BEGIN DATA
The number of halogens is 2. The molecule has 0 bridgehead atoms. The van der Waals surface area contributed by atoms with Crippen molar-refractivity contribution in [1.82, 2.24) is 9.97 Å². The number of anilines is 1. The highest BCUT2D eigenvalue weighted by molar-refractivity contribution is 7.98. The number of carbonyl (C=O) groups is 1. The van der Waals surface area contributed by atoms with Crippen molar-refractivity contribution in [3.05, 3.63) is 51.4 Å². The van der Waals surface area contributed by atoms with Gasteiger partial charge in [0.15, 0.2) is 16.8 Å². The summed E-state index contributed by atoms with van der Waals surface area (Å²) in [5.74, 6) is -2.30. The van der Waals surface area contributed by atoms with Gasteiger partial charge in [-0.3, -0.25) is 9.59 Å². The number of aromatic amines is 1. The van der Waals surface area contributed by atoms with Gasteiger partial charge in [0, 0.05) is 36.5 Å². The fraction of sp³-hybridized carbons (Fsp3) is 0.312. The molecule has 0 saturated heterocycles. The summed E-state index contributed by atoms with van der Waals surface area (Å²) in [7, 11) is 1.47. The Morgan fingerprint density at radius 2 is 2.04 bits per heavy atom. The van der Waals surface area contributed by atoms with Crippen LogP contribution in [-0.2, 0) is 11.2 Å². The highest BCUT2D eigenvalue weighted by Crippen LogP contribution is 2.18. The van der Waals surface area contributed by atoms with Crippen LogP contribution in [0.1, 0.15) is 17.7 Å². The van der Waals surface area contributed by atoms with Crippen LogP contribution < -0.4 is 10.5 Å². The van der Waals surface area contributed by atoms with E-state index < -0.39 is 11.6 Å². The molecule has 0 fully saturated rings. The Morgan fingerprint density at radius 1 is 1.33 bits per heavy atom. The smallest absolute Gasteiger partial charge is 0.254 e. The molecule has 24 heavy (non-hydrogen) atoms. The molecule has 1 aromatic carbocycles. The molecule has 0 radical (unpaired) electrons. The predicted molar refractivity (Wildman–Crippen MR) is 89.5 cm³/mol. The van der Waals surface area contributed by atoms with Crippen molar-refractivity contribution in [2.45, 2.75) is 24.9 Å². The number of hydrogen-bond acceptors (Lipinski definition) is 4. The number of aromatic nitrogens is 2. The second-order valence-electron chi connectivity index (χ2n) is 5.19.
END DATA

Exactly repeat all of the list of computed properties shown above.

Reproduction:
The number of halogens is 2. The molecule has 0 bridgehead atoms. The van der Waals surface area contributed by atoms with Crippen molar-refractivity contribution in [1.82, 2.24) is 9.97 Å². The number of anilines is 1. The highest BCUT2D eigenvalue weighted by molar-refractivity contribution is 7.98. The number of carbonyl (C=O) groups is 1. The van der Waals surface area contributed by atoms with Crippen molar-refractivity contribution in [3.05, 3.63) is 51.4 Å². The van der Waals surface area contributed by atoms with Gasteiger partial charge in [0.15, 0.2) is 16.8 Å². The summed E-state index contributed by atoms with van der Waals surface area (Å²) in [5.74, 6) is -2.30. The van der Waals surface area contributed by atoms with Gasteiger partial charge in [-0.3, -0.25) is 9.59 Å². The number of aromatic amines is 1. The van der Waals surface area contributed by atoms with Gasteiger partial charge in [0, 0.05) is 36.5 Å². The fraction of sp³-hybridized carbons (Fsp3) is 0.312. The molecule has 0 saturated heterocycles. The summed E-state index contributed by atoms with van der Waals surface area (Å²) in [7, 11) is 1.47. The Morgan fingerprint density at radius 2 is 2.04 bits per heavy atom. The van der Waals surface area contributed by atoms with Crippen LogP contribution in [-0.2, 0) is 11.2 Å². The highest BCUT2D eigenvalue weighted by Crippen LogP contribution is 2.18. The van der Waals surface area contributed by atoms with Crippen LogP contribution in [0.1, 0.15) is 17.7 Å². The van der Waals surface area contributed by atoms with Crippen LogP contribution < -0.4 is 10.5 Å². The van der Waals surface area contributed by atoms with E-state index < -0.39 is 11.6 Å². The molecule has 0 fully saturated rings. The Morgan fingerprint density at radius 1 is 1.33 bits per heavy atom. The smallest absolute Gasteiger partial charge is 0.254 e. The molecule has 24 heavy (non-hydrogen) atoms. The molecule has 1 aromatic carbocycles. The molecule has 0 radical (unpaired) electrons. The predicted molar refractivity (Wildman–Crippen MR) is 89.5 cm³/mol. The van der Waals surface area contributed by atoms with Crippen molar-refractivity contribution in [2.45, 2.75) is 24.9 Å². The number of hydrogen-bond acceptors (Lipinski definition) is 4. The number of aromatic nitrogens is 2. The second-order valence-electron chi connectivity index (χ2n) is 5.19.